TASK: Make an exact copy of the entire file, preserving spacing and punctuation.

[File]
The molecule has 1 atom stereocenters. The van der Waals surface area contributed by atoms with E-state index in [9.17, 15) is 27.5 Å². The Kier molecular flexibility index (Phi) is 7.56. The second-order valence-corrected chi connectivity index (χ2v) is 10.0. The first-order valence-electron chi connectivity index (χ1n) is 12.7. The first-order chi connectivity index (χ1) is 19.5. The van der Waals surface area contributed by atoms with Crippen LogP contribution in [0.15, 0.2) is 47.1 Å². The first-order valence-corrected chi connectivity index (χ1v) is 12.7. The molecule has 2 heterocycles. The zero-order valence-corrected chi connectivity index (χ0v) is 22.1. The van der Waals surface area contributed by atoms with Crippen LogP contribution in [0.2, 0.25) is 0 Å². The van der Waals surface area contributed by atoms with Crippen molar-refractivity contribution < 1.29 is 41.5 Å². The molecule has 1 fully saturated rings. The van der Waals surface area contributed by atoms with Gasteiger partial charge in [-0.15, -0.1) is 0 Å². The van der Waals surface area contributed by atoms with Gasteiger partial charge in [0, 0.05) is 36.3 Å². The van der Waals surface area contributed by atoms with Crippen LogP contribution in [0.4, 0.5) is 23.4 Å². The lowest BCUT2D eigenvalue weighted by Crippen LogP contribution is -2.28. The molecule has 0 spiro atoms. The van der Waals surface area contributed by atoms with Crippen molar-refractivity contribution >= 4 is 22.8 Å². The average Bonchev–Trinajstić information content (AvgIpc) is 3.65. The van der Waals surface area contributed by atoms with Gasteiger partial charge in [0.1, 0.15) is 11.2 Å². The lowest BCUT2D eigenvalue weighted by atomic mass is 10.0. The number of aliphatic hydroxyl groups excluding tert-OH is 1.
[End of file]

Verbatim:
The molecule has 1 atom stereocenters. The van der Waals surface area contributed by atoms with E-state index in [9.17, 15) is 27.5 Å². The Kier molecular flexibility index (Phi) is 7.56. The second-order valence-corrected chi connectivity index (χ2v) is 10.0. The first-order valence-electron chi connectivity index (χ1n) is 12.7. The first-order chi connectivity index (χ1) is 19.5. The van der Waals surface area contributed by atoms with Crippen LogP contribution in [0.15, 0.2) is 47.1 Å². The first-order valence-corrected chi connectivity index (χ1v) is 12.7. The molecule has 2 heterocycles. The zero-order valence-corrected chi connectivity index (χ0v) is 22.1. The van der Waals surface area contributed by atoms with Crippen LogP contribution in [0.2, 0.25) is 0 Å². The van der Waals surface area contributed by atoms with Crippen molar-refractivity contribution < 1.29 is 41.5 Å². The molecule has 1 fully saturated rings. The van der Waals surface area contributed by atoms with Gasteiger partial charge in [-0.15, -0.1) is 0 Å². The van der Waals surface area contributed by atoms with Gasteiger partial charge in [0, 0.05) is 36.3 Å². The van der Waals surface area contributed by atoms with Crippen LogP contribution in [0.4, 0.5) is 23.4 Å². The lowest BCUT2D eigenvalue weighted by Crippen LogP contribution is -2.28. The molecule has 0 spiro atoms. The van der Waals surface area contributed by atoms with Crippen molar-refractivity contribution >= 4 is 22.8 Å². The average Bonchev–Trinajstić information content (AvgIpc) is 3.65. The van der Waals surface area contributed by atoms with Gasteiger partial charge in [0.1, 0.15) is 11.2 Å². The lowest BCUT2D eigenvalue weighted by atomic mass is 10.0. The number of aliphatic hydroxyl groups excluding tert-OH is 1.